By James Baxter, NMA President
Recently, as I read the article about the Texas software engineer who flew his plane into an IRS office complex, I was caused me to reflect on the downward spiral of the relationship between the citizenry and the government.
The incident will be officially portrayed as a “one off” event carried off by an imbalanced agitated individual. The same conclusion was implied when the recently released prisoner walked into a restaurant and killed four police officers who had no admitted relationship to his situation. Then there was the motorist who shot up a ticket camera van in Arizona, killing the operator who was screened from view. I suspect there are far more, but less spectacular, instances where angry, frustrated individuals take revenge against symbols of governmental authority. I also suspect that many more of these incidents are buried or obscured to prevent contagion.
The connection and relationship between the police and the public that they are supposed to protect has eroded to the point that common ground no longer exists. The bullet proof vests, lethal armament, stealth equipment and militaristic demeanor speak volumes about police attitudes toward the populace.
The public reciprocates by viewing the police as officious, authoritarian, exploitative and threatening. The police seemed to have achieved one objective—they are feared. However, collectively, they are also often loathed.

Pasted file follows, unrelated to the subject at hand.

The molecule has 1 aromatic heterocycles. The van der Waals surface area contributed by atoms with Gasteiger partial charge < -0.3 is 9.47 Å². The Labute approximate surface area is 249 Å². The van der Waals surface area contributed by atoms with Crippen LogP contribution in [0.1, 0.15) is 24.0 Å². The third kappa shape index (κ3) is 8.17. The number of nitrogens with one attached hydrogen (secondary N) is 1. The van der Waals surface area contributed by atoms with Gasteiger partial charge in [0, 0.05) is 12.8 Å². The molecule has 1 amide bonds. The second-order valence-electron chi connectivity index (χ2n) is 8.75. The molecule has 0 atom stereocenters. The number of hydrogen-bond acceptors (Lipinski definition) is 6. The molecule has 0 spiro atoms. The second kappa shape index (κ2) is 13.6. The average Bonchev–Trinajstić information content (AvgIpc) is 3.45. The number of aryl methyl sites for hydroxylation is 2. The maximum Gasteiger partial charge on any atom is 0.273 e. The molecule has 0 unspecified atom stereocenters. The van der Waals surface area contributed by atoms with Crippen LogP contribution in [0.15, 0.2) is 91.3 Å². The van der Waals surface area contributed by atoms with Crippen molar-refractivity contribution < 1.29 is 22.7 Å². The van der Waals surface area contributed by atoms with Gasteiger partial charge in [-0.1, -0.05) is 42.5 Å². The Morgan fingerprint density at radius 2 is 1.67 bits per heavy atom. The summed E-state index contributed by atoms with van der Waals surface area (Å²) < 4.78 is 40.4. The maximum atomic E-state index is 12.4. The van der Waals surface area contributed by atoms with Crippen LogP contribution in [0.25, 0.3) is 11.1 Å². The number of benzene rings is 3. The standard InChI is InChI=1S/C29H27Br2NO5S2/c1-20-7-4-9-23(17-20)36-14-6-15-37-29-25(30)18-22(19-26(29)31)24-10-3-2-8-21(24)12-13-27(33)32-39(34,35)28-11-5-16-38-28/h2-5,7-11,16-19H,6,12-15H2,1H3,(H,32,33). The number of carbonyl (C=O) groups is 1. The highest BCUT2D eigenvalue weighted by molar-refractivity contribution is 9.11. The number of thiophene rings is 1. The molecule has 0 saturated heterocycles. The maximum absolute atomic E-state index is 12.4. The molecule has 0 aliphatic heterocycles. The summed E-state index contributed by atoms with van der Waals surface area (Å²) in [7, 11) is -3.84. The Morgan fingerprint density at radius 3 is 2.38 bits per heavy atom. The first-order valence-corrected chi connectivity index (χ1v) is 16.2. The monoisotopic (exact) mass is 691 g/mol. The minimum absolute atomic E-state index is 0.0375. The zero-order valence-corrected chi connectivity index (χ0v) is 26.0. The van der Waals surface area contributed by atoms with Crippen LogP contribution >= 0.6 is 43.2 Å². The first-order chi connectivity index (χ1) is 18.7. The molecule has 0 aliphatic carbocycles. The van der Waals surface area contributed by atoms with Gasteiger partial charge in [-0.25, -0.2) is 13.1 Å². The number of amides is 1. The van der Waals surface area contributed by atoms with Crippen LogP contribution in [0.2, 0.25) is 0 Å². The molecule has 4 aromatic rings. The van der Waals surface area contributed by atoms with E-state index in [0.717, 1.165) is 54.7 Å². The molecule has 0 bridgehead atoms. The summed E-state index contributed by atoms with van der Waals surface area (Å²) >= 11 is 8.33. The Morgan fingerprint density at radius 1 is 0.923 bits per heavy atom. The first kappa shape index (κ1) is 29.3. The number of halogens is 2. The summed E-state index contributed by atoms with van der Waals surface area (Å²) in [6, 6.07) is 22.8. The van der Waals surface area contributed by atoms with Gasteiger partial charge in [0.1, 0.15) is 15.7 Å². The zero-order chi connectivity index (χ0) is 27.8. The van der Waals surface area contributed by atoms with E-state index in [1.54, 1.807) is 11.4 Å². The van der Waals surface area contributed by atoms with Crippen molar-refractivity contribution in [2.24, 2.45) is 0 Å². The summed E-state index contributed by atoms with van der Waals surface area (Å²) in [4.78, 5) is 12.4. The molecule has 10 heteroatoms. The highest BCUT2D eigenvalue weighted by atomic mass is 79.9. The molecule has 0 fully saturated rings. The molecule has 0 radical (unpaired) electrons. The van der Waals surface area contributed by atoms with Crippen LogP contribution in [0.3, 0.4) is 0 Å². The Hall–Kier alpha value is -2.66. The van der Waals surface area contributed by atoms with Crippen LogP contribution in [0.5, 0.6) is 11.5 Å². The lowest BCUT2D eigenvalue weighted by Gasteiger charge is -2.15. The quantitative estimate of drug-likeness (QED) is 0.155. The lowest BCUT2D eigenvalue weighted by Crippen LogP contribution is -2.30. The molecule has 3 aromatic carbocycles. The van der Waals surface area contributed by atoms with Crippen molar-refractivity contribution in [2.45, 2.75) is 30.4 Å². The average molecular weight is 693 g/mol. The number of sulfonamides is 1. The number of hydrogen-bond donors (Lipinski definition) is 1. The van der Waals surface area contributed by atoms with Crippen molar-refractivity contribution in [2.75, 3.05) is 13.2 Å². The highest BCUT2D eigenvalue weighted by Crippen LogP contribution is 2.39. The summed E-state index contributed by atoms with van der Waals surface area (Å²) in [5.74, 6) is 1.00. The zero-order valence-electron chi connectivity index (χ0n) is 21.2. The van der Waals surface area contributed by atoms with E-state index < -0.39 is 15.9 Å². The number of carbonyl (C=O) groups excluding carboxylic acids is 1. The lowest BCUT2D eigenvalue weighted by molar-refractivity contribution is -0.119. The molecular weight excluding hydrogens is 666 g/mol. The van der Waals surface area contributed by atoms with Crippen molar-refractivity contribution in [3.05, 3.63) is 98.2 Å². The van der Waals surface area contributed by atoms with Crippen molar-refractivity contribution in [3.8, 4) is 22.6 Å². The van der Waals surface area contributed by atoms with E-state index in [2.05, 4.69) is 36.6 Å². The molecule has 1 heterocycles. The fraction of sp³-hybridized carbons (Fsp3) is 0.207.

Law enforcement spokesmen would argue that this is a much more violent time in a violent world. Perhaps this is true? After all, half the adult population of the US has a criminal conviction on their record. We also have the largest prison population in the world; not bad when you consider that undemocratic authoritarian regimes like China, with five times the population, can’t hold a candle to us when it comes to stuffing people into prisons.
I’m sure someone can produce an opinion poll that proclaims the public supports and respects the men and women in blue, but those polls never ask the simple question “How do you feel when you see a squad car in your rear view mirror?”